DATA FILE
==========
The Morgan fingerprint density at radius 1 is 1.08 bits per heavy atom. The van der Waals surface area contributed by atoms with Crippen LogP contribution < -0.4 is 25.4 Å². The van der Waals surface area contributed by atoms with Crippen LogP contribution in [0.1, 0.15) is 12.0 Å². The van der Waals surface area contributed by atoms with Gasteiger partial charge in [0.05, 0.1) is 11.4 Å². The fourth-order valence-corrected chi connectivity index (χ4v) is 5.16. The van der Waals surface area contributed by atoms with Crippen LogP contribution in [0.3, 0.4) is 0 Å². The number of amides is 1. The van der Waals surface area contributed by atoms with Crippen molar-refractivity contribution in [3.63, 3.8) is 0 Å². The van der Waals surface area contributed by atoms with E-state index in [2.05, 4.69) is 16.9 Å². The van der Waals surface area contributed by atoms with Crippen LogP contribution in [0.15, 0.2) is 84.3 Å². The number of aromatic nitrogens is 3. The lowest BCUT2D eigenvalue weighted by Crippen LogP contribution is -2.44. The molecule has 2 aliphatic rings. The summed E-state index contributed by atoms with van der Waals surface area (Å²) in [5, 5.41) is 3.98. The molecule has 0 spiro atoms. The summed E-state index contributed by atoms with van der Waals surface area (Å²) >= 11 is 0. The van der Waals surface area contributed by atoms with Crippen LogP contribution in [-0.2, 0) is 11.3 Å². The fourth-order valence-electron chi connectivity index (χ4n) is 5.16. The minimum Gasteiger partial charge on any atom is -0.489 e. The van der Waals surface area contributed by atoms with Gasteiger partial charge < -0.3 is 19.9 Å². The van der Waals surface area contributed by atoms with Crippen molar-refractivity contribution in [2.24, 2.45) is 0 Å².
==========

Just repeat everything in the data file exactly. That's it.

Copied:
The Morgan fingerprint density at radius 1 is 1.08 bits per heavy atom. The van der Waals surface area contributed by atoms with Crippen LogP contribution < -0.4 is 25.4 Å². The van der Waals surface area contributed by atoms with Crippen LogP contribution in [0.1, 0.15) is 12.0 Å². The van der Waals surface area contributed by atoms with Gasteiger partial charge in [0.05, 0.1) is 11.4 Å². The fourth-order valence-corrected chi connectivity index (χ4v) is 5.16. The van der Waals surface area contributed by atoms with Crippen LogP contribution in [0.3, 0.4) is 0 Å². The number of amides is 1. The van der Waals surface area contributed by atoms with Crippen molar-refractivity contribution in [3.63, 3.8) is 0 Å². The van der Waals surface area contributed by atoms with E-state index in [2.05, 4.69) is 16.9 Å². The van der Waals surface area contributed by atoms with Crippen LogP contribution in [0.15, 0.2) is 84.3 Å². The number of aromatic nitrogens is 3. The lowest BCUT2D eigenvalue weighted by Crippen LogP contribution is -2.44. The molecule has 2 aliphatic rings. The summed E-state index contributed by atoms with van der Waals surface area (Å²) in [5, 5.41) is 3.98. The molecule has 0 spiro atoms. The summed E-state index contributed by atoms with van der Waals surface area (Å²) >= 11 is 0. The van der Waals surface area contributed by atoms with Crippen LogP contribution in [-0.2, 0) is 11.3 Å². The fourth-order valence-electron chi connectivity index (χ4n) is 5.16. The minimum Gasteiger partial charge on any atom is -0.489 e. The van der Waals surface area contributed by atoms with Gasteiger partial charge < -0.3 is 19.9 Å². The van der Waals surface area contributed by atoms with Crippen molar-refractivity contribution in [2.24, 2.45) is 0 Å².